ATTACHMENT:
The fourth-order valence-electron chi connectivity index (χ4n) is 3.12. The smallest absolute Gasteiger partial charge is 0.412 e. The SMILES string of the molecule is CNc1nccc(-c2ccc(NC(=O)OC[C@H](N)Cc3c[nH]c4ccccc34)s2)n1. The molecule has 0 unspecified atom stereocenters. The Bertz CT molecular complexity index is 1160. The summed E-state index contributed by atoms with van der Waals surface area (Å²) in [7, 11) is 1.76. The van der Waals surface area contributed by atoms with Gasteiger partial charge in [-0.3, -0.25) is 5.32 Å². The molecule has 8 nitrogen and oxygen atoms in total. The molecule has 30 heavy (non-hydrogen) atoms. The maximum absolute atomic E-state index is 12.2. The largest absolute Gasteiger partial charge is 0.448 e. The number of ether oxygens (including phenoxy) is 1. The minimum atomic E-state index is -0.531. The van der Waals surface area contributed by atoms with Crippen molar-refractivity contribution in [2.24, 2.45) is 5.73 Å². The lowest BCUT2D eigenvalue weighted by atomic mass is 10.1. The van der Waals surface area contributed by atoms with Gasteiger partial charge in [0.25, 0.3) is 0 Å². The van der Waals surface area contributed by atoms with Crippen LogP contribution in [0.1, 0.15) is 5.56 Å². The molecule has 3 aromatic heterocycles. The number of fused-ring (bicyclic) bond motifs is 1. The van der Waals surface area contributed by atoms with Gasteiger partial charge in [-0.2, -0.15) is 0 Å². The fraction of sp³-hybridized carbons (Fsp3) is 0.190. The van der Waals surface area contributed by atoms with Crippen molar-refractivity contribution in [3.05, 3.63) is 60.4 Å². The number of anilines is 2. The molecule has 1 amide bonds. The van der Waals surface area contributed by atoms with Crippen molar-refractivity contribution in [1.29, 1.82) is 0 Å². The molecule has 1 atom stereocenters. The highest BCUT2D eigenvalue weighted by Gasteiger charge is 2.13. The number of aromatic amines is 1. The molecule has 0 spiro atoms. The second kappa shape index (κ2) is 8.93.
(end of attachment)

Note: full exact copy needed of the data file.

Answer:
The fourth-order valence-electron chi connectivity index (χ4n) is 3.12. The smallest absolute Gasteiger partial charge is 0.412 e. The SMILES string of the molecule is CNc1nccc(-c2ccc(NC(=O)OC[C@H](N)Cc3c[nH]c4ccccc34)s2)n1. The molecule has 0 unspecified atom stereocenters. The Bertz CT molecular complexity index is 1160. The summed E-state index contributed by atoms with van der Waals surface area (Å²) in [7, 11) is 1.76. The van der Waals surface area contributed by atoms with Gasteiger partial charge in [-0.3, -0.25) is 5.32 Å². The molecule has 8 nitrogen and oxygen atoms in total. The molecule has 30 heavy (non-hydrogen) atoms. The maximum absolute atomic E-state index is 12.2. The largest absolute Gasteiger partial charge is 0.448 e. The number of ether oxygens (including phenoxy) is 1. The minimum atomic E-state index is -0.531. The van der Waals surface area contributed by atoms with Crippen molar-refractivity contribution in [2.24, 2.45) is 5.73 Å². The lowest BCUT2D eigenvalue weighted by atomic mass is 10.1. The van der Waals surface area contributed by atoms with Gasteiger partial charge in [0.25, 0.3) is 0 Å². The van der Waals surface area contributed by atoms with Crippen LogP contribution in [0.1, 0.15) is 5.56 Å². The molecule has 3 aromatic heterocycles. The number of fused-ring (bicyclic) bond motifs is 1. The van der Waals surface area contributed by atoms with Gasteiger partial charge in [-0.2, -0.15) is 0 Å². The fraction of sp³-hybridized carbons (Fsp3) is 0.190. The van der Waals surface area contributed by atoms with Crippen molar-refractivity contribution in [3.05, 3.63) is 60.4 Å². The number of anilines is 2. The molecule has 1 amide bonds. The van der Waals surface area contributed by atoms with Crippen molar-refractivity contribution in [1.29, 1.82) is 0 Å². The molecule has 1 atom stereocenters. The highest BCUT2D eigenvalue weighted by Gasteiger charge is 2.13. The number of aromatic amines is 1. The molecule has 0 spiro atoms. The second kappa shape index (κ2) is 8.93.